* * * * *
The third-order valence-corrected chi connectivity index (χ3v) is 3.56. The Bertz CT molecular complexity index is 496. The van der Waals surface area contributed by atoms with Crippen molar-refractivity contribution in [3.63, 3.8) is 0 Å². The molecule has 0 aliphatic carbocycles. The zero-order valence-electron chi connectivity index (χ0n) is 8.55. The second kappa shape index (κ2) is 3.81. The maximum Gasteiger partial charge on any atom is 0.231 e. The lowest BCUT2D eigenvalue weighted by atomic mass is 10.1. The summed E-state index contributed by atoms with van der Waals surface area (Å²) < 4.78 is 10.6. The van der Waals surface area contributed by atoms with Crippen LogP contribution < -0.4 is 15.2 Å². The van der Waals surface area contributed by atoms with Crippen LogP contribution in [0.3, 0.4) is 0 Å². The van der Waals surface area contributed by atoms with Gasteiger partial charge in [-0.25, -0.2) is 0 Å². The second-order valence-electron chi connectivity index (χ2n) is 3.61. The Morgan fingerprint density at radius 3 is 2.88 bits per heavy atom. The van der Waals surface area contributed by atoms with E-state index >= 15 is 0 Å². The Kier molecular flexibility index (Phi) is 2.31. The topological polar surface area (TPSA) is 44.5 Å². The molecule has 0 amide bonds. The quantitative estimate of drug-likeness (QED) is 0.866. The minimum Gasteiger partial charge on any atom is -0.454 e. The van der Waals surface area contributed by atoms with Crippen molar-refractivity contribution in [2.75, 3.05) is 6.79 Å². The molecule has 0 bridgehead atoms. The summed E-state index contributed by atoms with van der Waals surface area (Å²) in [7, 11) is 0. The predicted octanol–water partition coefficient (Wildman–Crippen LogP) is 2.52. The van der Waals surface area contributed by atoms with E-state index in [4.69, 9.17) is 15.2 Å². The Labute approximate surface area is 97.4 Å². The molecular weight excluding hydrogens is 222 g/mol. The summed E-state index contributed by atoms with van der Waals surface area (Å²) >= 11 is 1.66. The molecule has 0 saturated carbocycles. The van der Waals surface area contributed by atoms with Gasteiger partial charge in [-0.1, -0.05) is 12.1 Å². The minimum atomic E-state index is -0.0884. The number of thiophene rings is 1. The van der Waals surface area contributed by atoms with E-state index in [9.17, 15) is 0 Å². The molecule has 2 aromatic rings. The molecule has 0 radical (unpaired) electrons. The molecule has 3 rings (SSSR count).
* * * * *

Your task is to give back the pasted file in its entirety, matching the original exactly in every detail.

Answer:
The third-order valence-corrected chi connectivity index (χ3v) is 3.56. The Bertz CT molecular complexity index is 496. The van der Waals surface area contributed by atoms with Crippen molar-refractivity contribution in [3.63, 3.8) is 0 Å². The molecule has 0 aliphatic carbocycles. The zero-order valence-electron chi connectivity index (χ0n) is 8.55. The second kappa shape index (κ2) is 3.81. The maximum Gasteiger partial charge on any atom is 0.231 e. The lowest BCUT2D eigenvalue weighted by atomic mass is 10.1. The summed E-state index contributed by atoms with van der Waals surface area (Å²) < 4.78 is 10.6. The van der Waals surface area contributed by atoms with Crippen LogP contribution < -0.4 is 15.2 Å². The van der Waals surface area contributed by atoms with Crippen LogP contribution in [0.3, 0.4) is 0 Å². The van der Waals surface area contributed by atoms with Gasteiger partial charge in [-0.25, -0.2) is 0 Å². The second-order valence-electron chi connectivity index (χ2n) is 3.61. The Morgan fingerprint density at radius 3 is 2.88 bits per heavy atom. The van der Waals surface area contributed by atoms with E-state index >= 15 is 0 Å². The Kier molecular flexibility index (Phi) is 2.31. The topological polar surface area (TPSA) is 44.5 Å². The molecule has 0 amide bonds. The quantitative estimate of drug-likeness (QED) is 0.866. The minimum Gasteiger partial charge on any atom is -0.454 e. The van der Waals surface area contributed by atoms with Crippen molar-refractivity contribution in [2.75, 3.05) is 6.79 Å². The molecule has 0 bridgehead atoms. The summed E-state index contributed by atoms with van der Waals surface area (Å²) in [7, 11) is 0. The predicted octanol–water partition coefficient (Wildman–Crippen LogP) is 2.52. The van der Waals surface area contributed by atoms with E-state index in [4.69, 9.17) is 15.2 Å². The Labute approximate surface area is 97.4 Å². The molecular weight excluding hydrogens is 222 g/mol. The summed E-state index contributed by atoms with van der Waals surface area (Å²) >= 11 is 1.66. The molecule has 0 saturated carbocycles. The van der Waals surface area contributed by atoms with Gasteiger partial charge in [-0.1, -0.05) is 12.1 Å². The minimum atomic E-state index is -0.0884. The number of thiophene rings is 1. The van der Waals surface area contributed by atoms with E-state index in [9.17, 15) is 0 Å². The molecule has 2 aromatic rings. The molecule has 0 radical (unpaired) electrons. The molecule has 3 rings (SSSR count).